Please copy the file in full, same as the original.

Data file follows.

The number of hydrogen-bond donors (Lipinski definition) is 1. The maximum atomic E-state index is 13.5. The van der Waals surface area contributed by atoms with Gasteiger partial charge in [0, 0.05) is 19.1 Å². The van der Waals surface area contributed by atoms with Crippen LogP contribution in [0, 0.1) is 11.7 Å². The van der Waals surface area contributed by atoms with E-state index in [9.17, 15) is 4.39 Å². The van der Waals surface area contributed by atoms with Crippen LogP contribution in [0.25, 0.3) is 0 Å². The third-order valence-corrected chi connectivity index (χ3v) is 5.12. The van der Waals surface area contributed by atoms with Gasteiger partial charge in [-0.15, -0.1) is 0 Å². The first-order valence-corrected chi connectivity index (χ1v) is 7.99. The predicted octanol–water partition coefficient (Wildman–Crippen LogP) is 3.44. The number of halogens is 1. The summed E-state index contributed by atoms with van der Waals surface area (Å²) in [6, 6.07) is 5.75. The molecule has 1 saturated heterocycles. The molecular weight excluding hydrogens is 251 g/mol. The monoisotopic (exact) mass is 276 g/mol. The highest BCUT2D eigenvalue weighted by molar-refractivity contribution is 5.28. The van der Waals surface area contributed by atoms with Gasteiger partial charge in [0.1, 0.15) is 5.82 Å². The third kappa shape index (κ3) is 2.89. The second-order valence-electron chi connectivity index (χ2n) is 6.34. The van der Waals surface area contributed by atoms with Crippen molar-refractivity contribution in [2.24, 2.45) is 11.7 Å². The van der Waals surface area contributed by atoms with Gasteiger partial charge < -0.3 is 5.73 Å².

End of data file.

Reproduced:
The number of hydrogen-bond donors (Lipinski definition) is 1. The maximum atomic E-state index is 13.5. The van der Waals surface area contributed by atoms with Gasteiger partial charge in [0, 0.05) is 19.1 Å². The van der Waals surface area contributed by atoms with Crippen LogP contribution in [0, 0.1) is 11.7 Å². The van der Waals surface area contributed by atoms with E-state index in [9.17, 15) is 4.39 Å². The van der Waals surface area contributed by atoms with Crippen LogP contribution in [0.25, 0.3) is 0 Å². The third-order valence-corrected chi connectivity index (χ3v) is 5.12. The van der Waals surface area contributed by atoms with Gasteiger partial charge in [-0.15, -0.1) is 0 Å². The first-order valence-corrected chi connectivity index (χ1v) is 7.99. The predicted octanol–water partition coefficient (Wildman–Crippen LogP) is 3.44. The number of halogens is 1. The summed E-state index contributed by atoms with van der Waals surface area (Å²) in [6, 6.07) is 5.75. The molecule has 1 saturated heterocycles. The molecular weight excluding hydrogens is 251 g/mol. The monoisotopic (exact) mass is 276 g/mol. The highest BCUT2D eigenvalue weighted by molar-refractivity contribution is 5.28. The van der Waals surface area contributed by atoms with Gasteiger partial charge in [0.1, 0.15) is 5.82 Å². The third kappa shape index (κ3) is 2.89. The second-order valence-electron chi connectivity index (χ2n) is 6.34. The van der Waals surface area contributed by atoms with Crippen molar-refractivity contribution in [2.24, 2.45) is 11.7 Å². The van der Waals surface area contributed by atoms with Gasteiger partial charge < -0.3 is 5.73 Å².